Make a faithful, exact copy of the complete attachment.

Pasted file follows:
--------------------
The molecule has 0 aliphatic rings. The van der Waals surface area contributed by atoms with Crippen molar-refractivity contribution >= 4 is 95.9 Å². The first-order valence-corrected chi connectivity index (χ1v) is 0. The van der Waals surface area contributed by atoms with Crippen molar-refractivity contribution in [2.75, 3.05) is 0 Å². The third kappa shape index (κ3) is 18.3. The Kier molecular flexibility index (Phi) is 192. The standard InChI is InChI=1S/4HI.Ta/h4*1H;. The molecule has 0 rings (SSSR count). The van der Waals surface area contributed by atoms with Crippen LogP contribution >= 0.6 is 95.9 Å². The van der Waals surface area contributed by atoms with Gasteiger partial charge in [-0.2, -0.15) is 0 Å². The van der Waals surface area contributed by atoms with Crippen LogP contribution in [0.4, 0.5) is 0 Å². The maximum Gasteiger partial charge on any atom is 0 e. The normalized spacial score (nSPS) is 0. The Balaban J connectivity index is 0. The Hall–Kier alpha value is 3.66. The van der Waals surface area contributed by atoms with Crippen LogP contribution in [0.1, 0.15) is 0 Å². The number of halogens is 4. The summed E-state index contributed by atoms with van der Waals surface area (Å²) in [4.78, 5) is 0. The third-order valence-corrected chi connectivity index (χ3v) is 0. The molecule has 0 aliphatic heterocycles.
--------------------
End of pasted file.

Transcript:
The molecule has 0 aliphatic rings. The van der Waals surface area contributed by atoms with Crippen molar-refractivity contribution >= 4 is 95.9 Å². The first-order valence-corrected chi connectivity index (χ1v) is 0. The van der Waals surface area contributed by atoms with Crippen molar-refractivity contribution in [2.75, 3.05) is 0 Å². The third kappa shape index (κ3) is 18.3. The Kier molecular flexibility index (Phi) is 192. The standard InChI is InChI=1S/4HI.Ta/h4*1H;. The molecule has 0 rings (SSSR count). The van der Waals surface area contributed by atoms with Crippen LogP contribution >= 0.6 is 95.9 Å². The van der Waals surface area contributed by atoms with Gasteiger partial charge in [-0.2, -0.15) is 0 Å². The van der Waals surface area contributed by atoms with Crippen LogP contribution in [0.4, 0.5) is 0 Å². The maximum Gasteiger partial charge on any atom is 0 e. The normalized spacial score (nSPS) is 0. The Balaban J connectivity index is 0. The Hall–Kier alpha value is 3.66. The van der Waals surface area contributed by atoms with Crippen LogP contribution in [0.1, 0.15) is 0 Å². The number of halogens is 4. The summed E-state index contributed by atoms with van der Waals surface area (Å²) in [4.78, 5) is 0. The third-order valence-corrected chi connectivity index (χ3v) is 0. The molecule has 0 aliphatic heterocycles.